Date: Tue, 18 Mar 2003 00:29:15 GMT
From: John Davies <johndaviesNOSPAMnopsam.net>
Subject: Re: 1989 has battery drain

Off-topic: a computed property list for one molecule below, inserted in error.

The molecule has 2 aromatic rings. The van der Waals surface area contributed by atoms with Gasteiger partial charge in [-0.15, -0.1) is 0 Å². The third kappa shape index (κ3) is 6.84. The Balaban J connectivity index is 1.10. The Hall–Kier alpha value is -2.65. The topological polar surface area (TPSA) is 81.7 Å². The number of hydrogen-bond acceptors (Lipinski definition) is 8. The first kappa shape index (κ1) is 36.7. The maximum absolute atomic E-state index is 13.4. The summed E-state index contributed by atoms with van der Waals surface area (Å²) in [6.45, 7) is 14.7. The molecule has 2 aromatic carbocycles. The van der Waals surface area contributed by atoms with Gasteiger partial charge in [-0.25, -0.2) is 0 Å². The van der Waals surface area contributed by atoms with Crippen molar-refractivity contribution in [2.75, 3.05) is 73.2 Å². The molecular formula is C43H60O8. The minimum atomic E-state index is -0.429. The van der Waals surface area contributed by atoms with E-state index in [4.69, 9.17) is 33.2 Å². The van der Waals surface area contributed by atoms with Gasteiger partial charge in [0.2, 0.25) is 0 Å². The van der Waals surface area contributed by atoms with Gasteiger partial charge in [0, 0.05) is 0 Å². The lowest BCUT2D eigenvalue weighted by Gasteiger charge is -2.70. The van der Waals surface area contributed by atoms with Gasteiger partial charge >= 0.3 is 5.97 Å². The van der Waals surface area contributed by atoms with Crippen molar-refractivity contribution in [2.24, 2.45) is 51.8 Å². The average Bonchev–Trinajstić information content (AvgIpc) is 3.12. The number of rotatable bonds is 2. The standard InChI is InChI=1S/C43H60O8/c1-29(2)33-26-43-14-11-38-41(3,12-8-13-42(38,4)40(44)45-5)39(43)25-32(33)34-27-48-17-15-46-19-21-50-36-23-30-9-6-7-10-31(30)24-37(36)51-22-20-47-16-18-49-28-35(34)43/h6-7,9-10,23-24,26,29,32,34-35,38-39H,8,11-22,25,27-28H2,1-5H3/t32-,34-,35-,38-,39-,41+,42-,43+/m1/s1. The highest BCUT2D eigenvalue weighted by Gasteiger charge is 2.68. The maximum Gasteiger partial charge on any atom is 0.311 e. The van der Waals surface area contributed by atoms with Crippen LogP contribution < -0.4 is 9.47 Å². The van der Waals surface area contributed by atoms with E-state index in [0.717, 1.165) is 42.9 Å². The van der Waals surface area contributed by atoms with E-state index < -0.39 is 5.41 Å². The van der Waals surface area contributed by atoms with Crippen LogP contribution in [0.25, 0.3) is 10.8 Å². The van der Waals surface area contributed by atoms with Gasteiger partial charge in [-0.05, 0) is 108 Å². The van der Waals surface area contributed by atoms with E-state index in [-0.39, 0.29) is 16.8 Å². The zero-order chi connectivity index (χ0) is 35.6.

On 17 Mar 2003 15:01:45 -0800, alyoungnopsammarble.net (Amy Young-Leith) wrote: >I few weeks ago I bought a 1989 900 (non-turbo). It's a POS with over >225k, but looks great and is fun to drive. I paid diddly for it so I >figured if I had to tinker with it... well, it would be a challenge. > >I seem to have a power short somewhere. The battery will be DEAD, and >it'll jump start just fine, and charge the battery up enough to start >again if you shut it off. But overnight, it drains back down to zilch. > >This happened once when I first got it... then didn't happen for a >while, and now is happening all the time. > >My first thought is to replace the battery, but a few people have said >that since it'll charge back up, they don't think that's it. It had a >new alternator on it about a year ago. > >The answer may be that I have to take it into a professional, but >that'll have to wait a while. Anything a handy but car-dumb person can >do to self diagnose? > >Amy First of all, the battery is probably junk. Locate an automotive battery charger, charge the battery at least overnight, then drive the car to a local shop and have them test the charging system and the battery. Usually they will do this for free in the hopes of selling you some new parts. You have no obligation to buy from them. They need to do a load test to see if the battery has adequate capacity, and they need to check the alternator to see if it is charging fully at idle. Either problem MUST be corrected before proceeding. It's pretty easy to determine if there is an abnormal drain - the problem is finding what exactly is causing the problem. The best way for you to at least isolate the cause is to buy an inexpensive digital voltmeter at an auto parts store. Get one that has an ammeter function of at least 1 amp. 10 amps would be better (and more costly). Charge the battery and remove the negative (black) battery cable. Set the meter selector dial to amps (current reading) and connect the black meter wire to the disconnected battery cable, and touch the red meter wire to the negative post on the battery. With this configuration the meter will show how much current is flowing through the battery. With the ignition key OFF, there should be no more than 0.1 or 0.2 amps. Any more than that and you have a serious drain. You can start pulling fuses one at a time, and replacing them, until the abnormal drain goes away, and that will tell you the circuit that has the problem. In addition to a meter, you really need a good electrical diagram. Once you figure out which circuit is bad, you can check out the components on that circuit and hopefully locate the culprit. Good luck - this sort of electrical problem can be frustrating to solve. Don't hesitate to ask again in this group, or ask a friend with electrical knowledge to help you. My suspicion is that if you replace the battery everything will be fine. John Davies Monroe WA USA 2001 Saab 9-5 Aero Wagon 2000 Audi A4 quattro 1.8T 1991 Jeep Cherokee Laredo 4x4

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